Fringe folk these days just don’t know how to have fun – Susan Morrison

It's not like the old days - you have to be fit to be a Fringe performer (Picture: Getty)
It's not like the old days - you have to be fit to be a Fringe performer (Picture: Getty)
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In Susan Morrison’s day, sleeping well during the Fringe meant you woke up in a bed, not on top of six beer barrels at the back of a dodgy pub down the Grassmarket.

Back when I were a lass and the Fringe was nowt but a couple of mime artists and a theatre group from Hampstead doing Shakespeare in a coal bunker, us performers gave little thought to things like well-being and looking after ourselves.

Why are so many tourists still using maps in the smartphone era? (Picture: Scott Taylor)

Why are so many tourists still using maps in the smartphone era? (Picture: Scott Taylor)

In fact, we rather gloried in tales of human carnage fuelled by diets of booze and nicotine. Back then the choice brand of cigarette was Benson and Hedges, which my mate always referred as “cleaners’ fags”.

These days, though, youngsters are all about getting a good night’s sleep, eating properly and making time to exercise.

Back then, sleeping well meant you hadn’t thrown up over yourself and you woke up in a bed, not on top of six beer barrels at the back of a dodgy pub down the Grassmarket.

Eating a balanced diet meant a chip in each hand, and if you’d asked a battle-hardened veteran of my generation if they’d “made time to exercise” they would have gazed upon you with the puzzled but mildly interested expression of a baboon staring at a one-armed bandit.

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Nowadays it’s all starting the day with power yoga and lunching on quinoa. Some of these up-and-coming folk have clearly confused doing the Fringe with the first days of parenthood.

I blame Australians. It’s all that sunshine and fruit. They started massing here in greater numbers in recent years and they brought with them that air of optimism and dangerous habits like going outside. They jog. Naturally, we didn’t. We’d have spilled our drink.

Obviously, I can’t talk, since I’ve turned into the sort of old dame who says, “just the one”, means it then uses her bus pass to get home instead of weaving uncertainly through the Old Town at “what time do you call this” o’clock.

Ah, but I have my fine memories of the mad nights, like the occasion when I had to step in to break up a drunken rammy between an outraged Canadian comedian and a dwarf Elvis impersonator from Nottingham. Possibly the only time in my life when I’ve ever used the phrase, “just put the dwarf down, Alan”.

They’ve all got ambitions, these young folks. Our biggest goal was to find the last pub open, but they babble on about branding and being seen with the right people, which is why none of them ever talk to me, I guess. Even buskers have ambitions now. Once it was just a bloke with a tin whistle, occasionally accompanied by a scabby dug. Not now, mate. Yer busker now is a conservatoire-trained violinist and the dug’s been ditched for a full-on chamber orchestra. There was yet another six-piece quartet up on Rose Street. They were playing Vivaldi’s Four Seasons. I came to shuddering halt convinced I was on hold to an insurance company. I was there for nearly 20 minutes.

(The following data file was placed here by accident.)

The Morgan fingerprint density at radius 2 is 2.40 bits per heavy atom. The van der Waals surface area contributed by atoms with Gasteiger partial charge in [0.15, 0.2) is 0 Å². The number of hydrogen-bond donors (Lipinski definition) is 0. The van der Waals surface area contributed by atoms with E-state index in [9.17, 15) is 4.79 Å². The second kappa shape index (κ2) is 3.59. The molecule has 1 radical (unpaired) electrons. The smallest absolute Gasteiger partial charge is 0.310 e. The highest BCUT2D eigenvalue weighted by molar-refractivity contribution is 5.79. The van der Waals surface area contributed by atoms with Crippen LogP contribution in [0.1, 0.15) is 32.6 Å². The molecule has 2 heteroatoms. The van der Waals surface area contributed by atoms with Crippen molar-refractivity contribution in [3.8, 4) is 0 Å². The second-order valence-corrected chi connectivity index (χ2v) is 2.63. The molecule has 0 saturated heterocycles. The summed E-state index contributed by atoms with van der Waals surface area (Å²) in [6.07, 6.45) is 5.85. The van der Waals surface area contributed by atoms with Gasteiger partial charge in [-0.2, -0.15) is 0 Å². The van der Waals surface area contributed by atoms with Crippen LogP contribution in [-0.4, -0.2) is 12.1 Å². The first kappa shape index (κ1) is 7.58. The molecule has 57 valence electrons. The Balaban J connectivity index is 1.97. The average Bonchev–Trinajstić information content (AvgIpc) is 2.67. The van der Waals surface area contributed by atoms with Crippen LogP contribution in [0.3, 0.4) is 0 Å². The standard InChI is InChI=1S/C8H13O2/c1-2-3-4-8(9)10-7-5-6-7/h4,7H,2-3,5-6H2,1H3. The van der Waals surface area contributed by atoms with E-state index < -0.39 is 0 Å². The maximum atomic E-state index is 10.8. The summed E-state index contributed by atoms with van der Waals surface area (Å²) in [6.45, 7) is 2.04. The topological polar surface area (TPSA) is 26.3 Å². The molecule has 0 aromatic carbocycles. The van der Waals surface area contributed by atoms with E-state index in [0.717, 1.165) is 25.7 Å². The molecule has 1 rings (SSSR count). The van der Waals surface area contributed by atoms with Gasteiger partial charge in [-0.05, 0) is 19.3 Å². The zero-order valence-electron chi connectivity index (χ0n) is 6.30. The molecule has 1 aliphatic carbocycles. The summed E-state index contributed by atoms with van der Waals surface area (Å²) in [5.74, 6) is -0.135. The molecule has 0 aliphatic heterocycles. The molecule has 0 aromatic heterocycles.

Fancy Festival footwork needed

IF there was ever an intercity Strictly Come Dancing then Edinburgh would demolish the opposition.

No other city can hold a candle to our high speed footwork when it comes to a close encounter with 14 Japanese tourists taking a selfie with the castle, two American tourists just taking up the pavement and a fire-breathing Korean dragon.

Few sights in the world can compare to the determined stride of a wee wumman frae Leith hellbent on getting to John Lewis, weaving like a matador past six flyer wielding students in a slalom formation on Princes Street.

Week one of the annual mad fest and I have found that walking along any street in Edinburgh with long folded easel is a brilliant way to accidentally nudge tourists into the path of oncoming trams – and a surprising number of people don’t understand the phrase excuse me.

There’s an app for that – so ditch the big maps

Why are tourists obsessed with big maps suddenly? Most of them have smartphones. Surely the Americans have. So why, all of a sudden, is my way being blocked by people using huge sheets of paper?

Two Canadians standing on Princes Street during the week had a map, I swear, that was bigger than the city. When they tried to fold it they found a Ukrainian folk band hand had requisitioned it as a venue.

Perhaps they have other uses for smartphones. I watched a guy, possibly Korean, stand in the lottery and fag queue in a supermarket. He was muttering into his phone. When he reached the counter he shoved the phone into the assistant’s face and a robotic voice intoned, “Can you sell me a pack of cigarettes?”

Without missing a beat, the assistant bellowed into the screen, “whit brand?” Cue confusion as the customer expected the translator app to make sense of this. In the end, she slapped down a random pack with the deathless Scottish blessing, ‘that’ll dae ye”.

No translation forthcoming from the smartphone.